8bitrocket.com
22Apr/100

For Flash Games Developers, Working With the HTML 5 Canvas Is A Lot Of "Roll Your Own"

I've been working with the HTML 5 Canvas for the past couple weeks (in my spare moments) trying to implement one of the simplest games from CH.1 of our book, The Essential Guide To Flash Games with it. The game is a very simple shooter (Pixel Shooter). It's maybe, the most basic game I can imagine. For the book it took me about 2 hours to create using a combination of Flash develop and the Flash IDE (to create a single explosion animation). From this, I've gained a pretty good perspective of what it means for a Flash developer to try to work with the Canvas to make a game. Here are some things that stand-out as a great concern.  Many of them are things that Flash developers rely on, that must be created from scratch  (or nearly) with the HTML 5 canvas.  These are not only the ones I've run into so far, just the big ones that stand-out. Many of these also happen to be things that Flash solved many many years ago.

1. Preloading: Every object must be separately preloaded before you begin to use it. For me, this means tracking every graphic and sound individually, before continuing execution.  Sure, a .js library could do this for you , but it's still a roll-your-own situation. Flash makes this a no-brainer.

2. Mouse Events: You can track mouse events on the Canvas, but not for individual objects on the canvas since they are not part of the DOM. (Objects is really a a misnoner too, as they are complete "roll your own" as well). This means you need to do some screwy stuff to recognize button clicks on the canvas (i.e. have a 1 pixel bit map follow the mouse and track collision detection with it and any button click when a mousedown event occurs). It's medieval.  Roll your own button events?  Yep.

3. Collision Detection: 100% roll-your-own. Sure, advanced developers already do this, but sometimes they also use Math libraries for rectangle and circle intersections. Those don't exist either (that I could find). Furthermore, this makes it mostly inaccessible to designers who want to add interactivity but don't want to learn complex math. Flash solved this problem in the last century.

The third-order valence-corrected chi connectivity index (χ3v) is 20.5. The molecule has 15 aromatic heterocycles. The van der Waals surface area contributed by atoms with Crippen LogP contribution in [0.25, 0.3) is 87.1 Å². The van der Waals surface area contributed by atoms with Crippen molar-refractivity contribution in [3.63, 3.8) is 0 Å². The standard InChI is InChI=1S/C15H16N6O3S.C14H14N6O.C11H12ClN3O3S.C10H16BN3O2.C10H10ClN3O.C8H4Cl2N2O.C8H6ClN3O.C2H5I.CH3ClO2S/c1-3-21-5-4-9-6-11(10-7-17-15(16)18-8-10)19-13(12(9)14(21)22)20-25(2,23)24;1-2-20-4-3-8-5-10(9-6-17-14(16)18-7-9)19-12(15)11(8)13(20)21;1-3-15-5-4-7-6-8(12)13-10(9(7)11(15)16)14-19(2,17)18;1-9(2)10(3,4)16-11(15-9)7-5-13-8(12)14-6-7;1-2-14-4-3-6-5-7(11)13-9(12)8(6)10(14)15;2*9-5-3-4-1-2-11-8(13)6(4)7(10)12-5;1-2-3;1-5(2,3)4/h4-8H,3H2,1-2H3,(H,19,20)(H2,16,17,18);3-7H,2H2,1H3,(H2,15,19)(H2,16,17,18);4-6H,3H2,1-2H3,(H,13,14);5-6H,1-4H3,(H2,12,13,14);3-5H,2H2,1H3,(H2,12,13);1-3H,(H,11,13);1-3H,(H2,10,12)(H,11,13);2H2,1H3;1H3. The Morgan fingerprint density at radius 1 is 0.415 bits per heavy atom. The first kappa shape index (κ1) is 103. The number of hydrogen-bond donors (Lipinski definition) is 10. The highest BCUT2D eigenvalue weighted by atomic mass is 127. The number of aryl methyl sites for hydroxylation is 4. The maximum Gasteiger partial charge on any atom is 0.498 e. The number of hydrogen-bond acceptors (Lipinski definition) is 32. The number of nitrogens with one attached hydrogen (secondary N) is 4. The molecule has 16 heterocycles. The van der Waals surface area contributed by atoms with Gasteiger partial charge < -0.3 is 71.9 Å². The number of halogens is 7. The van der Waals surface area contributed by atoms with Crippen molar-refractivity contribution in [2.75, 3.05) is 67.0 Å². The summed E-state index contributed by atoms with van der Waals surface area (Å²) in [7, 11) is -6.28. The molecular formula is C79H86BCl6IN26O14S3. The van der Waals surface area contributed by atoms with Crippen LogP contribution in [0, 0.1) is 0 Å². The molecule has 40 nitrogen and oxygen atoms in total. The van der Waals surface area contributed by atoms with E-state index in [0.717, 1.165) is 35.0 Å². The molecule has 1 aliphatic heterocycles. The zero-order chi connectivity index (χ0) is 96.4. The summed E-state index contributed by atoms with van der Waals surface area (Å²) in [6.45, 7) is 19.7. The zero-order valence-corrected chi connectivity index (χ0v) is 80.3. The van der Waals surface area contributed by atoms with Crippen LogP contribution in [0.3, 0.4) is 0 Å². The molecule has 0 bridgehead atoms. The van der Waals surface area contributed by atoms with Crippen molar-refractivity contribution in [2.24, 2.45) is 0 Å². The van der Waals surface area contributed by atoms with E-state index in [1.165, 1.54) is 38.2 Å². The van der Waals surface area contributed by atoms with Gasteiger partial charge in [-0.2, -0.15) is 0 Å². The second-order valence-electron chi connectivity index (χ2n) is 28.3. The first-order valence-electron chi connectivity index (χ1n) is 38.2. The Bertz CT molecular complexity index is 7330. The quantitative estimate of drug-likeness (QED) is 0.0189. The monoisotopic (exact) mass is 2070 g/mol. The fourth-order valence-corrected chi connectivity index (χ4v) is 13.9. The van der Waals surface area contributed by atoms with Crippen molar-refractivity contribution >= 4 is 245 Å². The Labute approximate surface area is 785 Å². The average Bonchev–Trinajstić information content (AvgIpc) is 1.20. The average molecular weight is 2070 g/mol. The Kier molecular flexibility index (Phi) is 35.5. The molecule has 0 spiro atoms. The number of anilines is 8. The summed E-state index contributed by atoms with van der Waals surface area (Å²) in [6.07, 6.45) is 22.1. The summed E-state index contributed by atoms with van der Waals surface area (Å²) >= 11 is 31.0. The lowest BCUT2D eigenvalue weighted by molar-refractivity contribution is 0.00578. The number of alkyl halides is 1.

4. Audio: This is huge. Audio support is terrible. You can play sounds, but only one instance of the same sound at a time. Fire two shots, the sound of the second shot interrupts the first. Also, audio can be loaded as an object into JavaScript in Safari, but Firefox and Chrome don't seem to support it. Again, there may be ways around these things, but they are going to be custom solutions and probably not cross-browser compatible. Even with its' own issues, the audio support in Flash is vastly superior in every way. In my estimation, the best and most universal way to play audio with Canvas is to load a 1x1 SWF and play sounds from it using JavaScript. Of course, this won't work in places that won't allow SWFs, so those places can just settle form crummy or no audio.

5. Animation: Again, 100% roll your own. I'm still struggling to make my simple 3 frame explosions look like the simple ones I made in Flash. Very frustrating.

6. Total development time: Running about 40 hours now (compared to the two hours for the Flash version). Most of that is debugging, since there are no real debugging tools, it's all "comment, trace, comment trace"...except I had to "roll my own"  trace() function to do it. Sure, you can argue that since I'm not a JavaScript expert, it's not a fair comparison for development time. However, I'm no C# expert either, but when I went through a similar exercise with Silverlight last year, I was pleasantly surprised by the ease at which I could work with it. Not so with the HTML 5 Canvas.

I could go on, but what's the point? The Canvas will be important, and I'm working very hard to learn how to use it effectively. However, it is nothing compared to Flash. As it stands right now, I'd be much more efficient and creative using Flash 5 than I ever could be with the Canvas.

And remember, the HTML 5 spec is just now being implemented. To improve it in any significant way, it will take a new spec and another 5-10 years cycle. Ouch.

Now, for advanced game developers, "roll your own" can be a good thing.   We "roll our own" because we are not satisfied with the status-quo.  However, not everyone can be or wants to be an "advanced developer" many people need to work in multiple technologies and languages and need to use the built-in features to help get the job done.  There is nothing wrong with that.  The problem is, the HTML 5 Canvas doesn't have enough built-in (yet)  to help those developers do much of anything.

When I finish the HTML 5 Version of Pixel Shooter, I'll post it side-by side with the Flash version, then you can see what I'm talking about.

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